How Addiction Can Feed On Itself

That host can be a friend or loved one, and it’s not uncommon for addicts to say they feel an they been taken over or possessed by addiction. This is not necessarily far from the truth.
Addiction is a disease that creates its own food supply. The human who’s impacted by addiction is the host, and the emotional and psychological issues that lead that host to feel isolated, depressed, anxious and alone are the food that fuel addiction.

As the host becomes more and more absorbed in addiction behavior, and perhaps retreats in shame and guilt from friends, family, and the sober lifestyle they were once accustomed to, addiction gets fed more and more isolation, loneliness, sadness and frequent fear.  Embarrassing nights out indulging in the escape of drugs and alcohol are recalled in horror, or not recalled at all.  The addict’s behaviors turn from serving as a source of escape, to becoming the reason they need an escape.  This cycle of addiction in turn, feeds itself, at the expense of the host.

That host can be a friend or loved one, and it’s not uncommon for addicts to say they feel an they been taken over or possessed by addiction.  This is not necessarily far from the truth.  People who are dealing with addiction can be very high functioning in certain situations, able to maintain a job, a family life, or perhaps to appear socially appropriate when needed, but the addiction in the background can make loved ones, children, family members and spouses feel like they are constantly waiting for the other shoe to drop.  Discomfort in relationships, especially those that provide stability and support during times of need, can breed more isolation and shame.  This can become very real even if they result only from processes inside the addict’s mind, and don’t stem from judgement or dismissal from the outside.  The truth is that addiction takes advantage of every resource in an addict’s life eating the addict up and draining those around them.  Addiction can be a frightening and terrible disease, but there is help to overcome it.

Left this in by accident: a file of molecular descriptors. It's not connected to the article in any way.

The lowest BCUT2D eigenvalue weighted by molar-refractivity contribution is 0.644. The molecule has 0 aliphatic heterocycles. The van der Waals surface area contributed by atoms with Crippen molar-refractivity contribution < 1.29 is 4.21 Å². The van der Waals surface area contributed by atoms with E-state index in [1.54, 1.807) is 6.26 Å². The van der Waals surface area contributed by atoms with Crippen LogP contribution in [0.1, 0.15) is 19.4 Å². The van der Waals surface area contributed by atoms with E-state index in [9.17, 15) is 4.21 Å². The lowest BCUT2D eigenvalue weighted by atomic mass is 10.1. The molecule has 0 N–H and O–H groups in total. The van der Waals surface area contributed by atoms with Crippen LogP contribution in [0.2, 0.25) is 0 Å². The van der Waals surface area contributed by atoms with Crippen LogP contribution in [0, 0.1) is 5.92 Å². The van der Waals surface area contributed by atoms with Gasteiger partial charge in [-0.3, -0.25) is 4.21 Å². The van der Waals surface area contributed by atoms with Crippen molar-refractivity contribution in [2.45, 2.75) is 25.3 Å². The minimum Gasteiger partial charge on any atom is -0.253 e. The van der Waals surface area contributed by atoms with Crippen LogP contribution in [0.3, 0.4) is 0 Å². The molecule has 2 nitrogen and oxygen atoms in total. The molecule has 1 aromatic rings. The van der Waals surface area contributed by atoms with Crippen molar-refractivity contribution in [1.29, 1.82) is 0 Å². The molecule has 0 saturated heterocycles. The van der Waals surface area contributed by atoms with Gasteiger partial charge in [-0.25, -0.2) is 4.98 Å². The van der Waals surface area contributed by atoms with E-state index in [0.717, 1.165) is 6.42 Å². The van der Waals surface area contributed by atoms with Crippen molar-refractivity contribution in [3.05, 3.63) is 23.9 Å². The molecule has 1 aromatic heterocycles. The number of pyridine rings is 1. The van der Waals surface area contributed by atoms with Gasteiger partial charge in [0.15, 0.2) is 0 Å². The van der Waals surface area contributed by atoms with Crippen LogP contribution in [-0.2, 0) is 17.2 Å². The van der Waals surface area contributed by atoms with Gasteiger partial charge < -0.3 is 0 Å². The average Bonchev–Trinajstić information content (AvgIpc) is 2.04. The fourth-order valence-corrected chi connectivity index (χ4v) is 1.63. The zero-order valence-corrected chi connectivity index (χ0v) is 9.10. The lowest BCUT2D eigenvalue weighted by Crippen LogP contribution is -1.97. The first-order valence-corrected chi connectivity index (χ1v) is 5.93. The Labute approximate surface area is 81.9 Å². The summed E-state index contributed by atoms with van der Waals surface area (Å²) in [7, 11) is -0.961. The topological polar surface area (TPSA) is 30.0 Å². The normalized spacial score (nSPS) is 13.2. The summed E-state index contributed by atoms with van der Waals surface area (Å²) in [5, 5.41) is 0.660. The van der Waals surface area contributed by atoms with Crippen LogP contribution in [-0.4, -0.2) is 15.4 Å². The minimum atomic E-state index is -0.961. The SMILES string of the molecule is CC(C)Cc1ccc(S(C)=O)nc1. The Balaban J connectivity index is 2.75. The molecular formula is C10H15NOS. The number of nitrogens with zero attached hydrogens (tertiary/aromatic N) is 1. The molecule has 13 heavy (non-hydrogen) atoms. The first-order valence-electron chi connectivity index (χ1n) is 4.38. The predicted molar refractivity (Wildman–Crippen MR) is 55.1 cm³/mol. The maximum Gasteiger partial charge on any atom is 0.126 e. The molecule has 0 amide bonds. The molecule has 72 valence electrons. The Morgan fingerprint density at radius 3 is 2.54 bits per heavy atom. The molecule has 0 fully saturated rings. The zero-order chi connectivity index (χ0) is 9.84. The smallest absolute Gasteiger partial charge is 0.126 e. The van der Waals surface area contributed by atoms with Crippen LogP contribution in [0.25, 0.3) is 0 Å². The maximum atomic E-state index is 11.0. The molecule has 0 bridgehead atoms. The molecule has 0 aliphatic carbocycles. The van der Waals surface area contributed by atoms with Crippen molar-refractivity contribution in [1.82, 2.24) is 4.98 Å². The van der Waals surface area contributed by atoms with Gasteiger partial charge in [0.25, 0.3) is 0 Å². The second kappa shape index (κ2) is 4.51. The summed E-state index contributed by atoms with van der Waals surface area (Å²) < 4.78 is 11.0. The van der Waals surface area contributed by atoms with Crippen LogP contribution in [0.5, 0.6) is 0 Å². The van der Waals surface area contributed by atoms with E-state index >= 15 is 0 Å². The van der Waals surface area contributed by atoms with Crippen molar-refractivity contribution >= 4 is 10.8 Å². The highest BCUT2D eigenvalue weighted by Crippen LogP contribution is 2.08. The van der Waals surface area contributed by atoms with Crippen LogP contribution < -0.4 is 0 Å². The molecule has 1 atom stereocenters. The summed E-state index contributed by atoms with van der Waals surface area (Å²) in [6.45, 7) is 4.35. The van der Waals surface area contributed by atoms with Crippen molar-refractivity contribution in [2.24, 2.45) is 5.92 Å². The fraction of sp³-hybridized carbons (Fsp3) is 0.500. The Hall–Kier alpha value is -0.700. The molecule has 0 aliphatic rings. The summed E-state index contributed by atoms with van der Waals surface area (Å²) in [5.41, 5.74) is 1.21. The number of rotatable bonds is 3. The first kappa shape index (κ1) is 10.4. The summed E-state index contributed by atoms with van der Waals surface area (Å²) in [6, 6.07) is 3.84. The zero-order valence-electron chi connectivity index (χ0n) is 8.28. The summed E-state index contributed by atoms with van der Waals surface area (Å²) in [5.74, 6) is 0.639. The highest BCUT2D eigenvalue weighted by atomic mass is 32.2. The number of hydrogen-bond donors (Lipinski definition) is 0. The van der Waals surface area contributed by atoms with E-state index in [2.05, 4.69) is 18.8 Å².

Breaking the cycle of addictive behavior is hard for everyone involved. When the supportive people in an addict’s life ask that the addict to consider approaching recovery, and give the reasons they would love to have their friend, parent, partner or coworker back, they are performing an intervention, which often leads an addict to consider treatment.  Intervention can be the first step that creates a small hole in addiction’s defenses, since the addict can easily see that there are people who care about them as a person, and wish them to be well.

If the addict accepts the opportunity to engage in recovery treatment, that process can take many forms.  Finding the right form is a highly personal experience for each addict.  Inpatient, outpatient and experiential therapies are available, and no one way is the “right” way.  Each addict must find the path that is the most comfortable, and meets their most important needs.  Some facilities are more flexible, and will allow someone who has family obligations to do what they need to continue to meet those throughout the recovery process.

Distributed by Client Initiative

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Company Name: South Coast Counseling
Contact Person: Blake
Phone: 844-438-4257
Address:693 Plumer St
City: Costa Mesa
State: CA
Country: United States